Three people went on trial Wednesday in Indonesia’s second-largest city on charges of hate speech and misinformation for allegedly provoking recent anti-Jakarta protests that turned deadly in the restive Papua region.
Syamsul Arifin, Tri Susanti and Ardian Andiansah, all civilians, heard their indictments read by prosecutors in separate courtrooms at the Surabaya District Court in East Java province.
The prosecutor, Muhammad Nizar, accused Tri of making false accusations on television that Papuan university students had desecrated an Indonesian flag in front of their dormitory in Surabaya by throwing it into a ditch during an anti-Jakarta protest in the city.
Tri’s allegations angered members of nationalist organizations, prompting a protest outside the Papuan students’ dormitory and a police raid on the building, the indictment said.
“It was found that these events were caused by a hoax motivated by ethnic and racial prejudices perpetrated by the defendant Tri Susanti,” the indictment said.
The indictment also accused Tri of sending WhatsApp messages to a nationalist group urging members to protest at the dormitory and claiming that the Papuans were preparing to attack with machetes and arrows.
In a separate trial, prosecutors charged Ardian with spreading information intended to incite hatred or hostility by allegedly uploading a video to his YouTube channel with the title “Papuans’ dormitory picketed by locals for refusing to raise the Red and White (Indonesian) flag.”
Meanwhile, Syamsul was accused of spreading racial and ethnic hatred through public speeches, his indictment read.
A lawyer for Tri, Sahid, said the indictment was vague.
“We will respond to it. We will uncover the facts and leave the cause to the judges,” Sahid, who goes by one name, told BenarNews.
The trials were adjourned until next week, during which witnesses are scheduled to be heard.
The Surabaya protests broke out on Aug. 16 after a flag pole at the Papuan students’ dormitory toppled and the flag was found in the ditch.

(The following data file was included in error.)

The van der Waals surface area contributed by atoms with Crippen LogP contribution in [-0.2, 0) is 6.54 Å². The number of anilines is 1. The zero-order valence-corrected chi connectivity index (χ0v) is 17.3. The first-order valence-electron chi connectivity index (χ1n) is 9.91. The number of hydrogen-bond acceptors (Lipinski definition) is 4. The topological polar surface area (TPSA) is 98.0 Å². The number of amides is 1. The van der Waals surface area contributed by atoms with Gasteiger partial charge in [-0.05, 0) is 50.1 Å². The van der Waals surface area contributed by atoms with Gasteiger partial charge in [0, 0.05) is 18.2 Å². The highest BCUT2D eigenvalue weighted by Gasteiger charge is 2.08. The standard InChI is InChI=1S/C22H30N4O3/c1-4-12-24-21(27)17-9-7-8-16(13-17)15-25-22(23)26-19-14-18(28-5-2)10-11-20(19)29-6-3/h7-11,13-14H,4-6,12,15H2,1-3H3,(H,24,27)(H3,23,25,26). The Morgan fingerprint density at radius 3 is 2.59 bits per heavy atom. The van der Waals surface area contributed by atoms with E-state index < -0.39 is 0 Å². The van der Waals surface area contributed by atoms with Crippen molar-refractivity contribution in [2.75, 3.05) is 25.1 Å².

The students said they did not know what happened to the flag, but the next day, more protesters gathered outside the dormitory. Some in the crowd threw rocks at the building and hurled racist epithets such as “monkeys” and “pigs.”
Later, heavily armed riot police stormed the building and arrested 43 Papuan students, who were released hours later.
News about allegations that security forces had treated the Papuan students harshly and hurled racist abuse at them ignited mass protests, some of which descended into violence, and growing calls for a referendum on self-determination in the mainly Melanesian region.
Weeks of unrest in the region left more than 40 people dead.
Police have charged six activists with treason for flying the banned Papuan separatist Morning Star flag during a rally demanding a referendum on self-determination in Jakarta late August.
Police are also seeking the arrest of Australian-based Indonesian human rights lawyer Veronica Koman, whom they accuse of spreading misinformation through her social-media posts about police treatment of the Papuan students in Surabaya.
The provinces of Papua and West Papua make up one-fifth of Indonesia’s land mass. Only 5.9 million of Indonesia’s 250 million people live there.
The region has been the scene of a low-level separatist conflict since it was incorporated into Indonesia in 1969, after a U.N.-administered ballot known as the Act of Free Choice. Many Papuans and rights groups said the vote was a sham because it involved only 1,000 people.
Indonesian forces have been accused of gross human rights violations in its anti-insurgency campaign.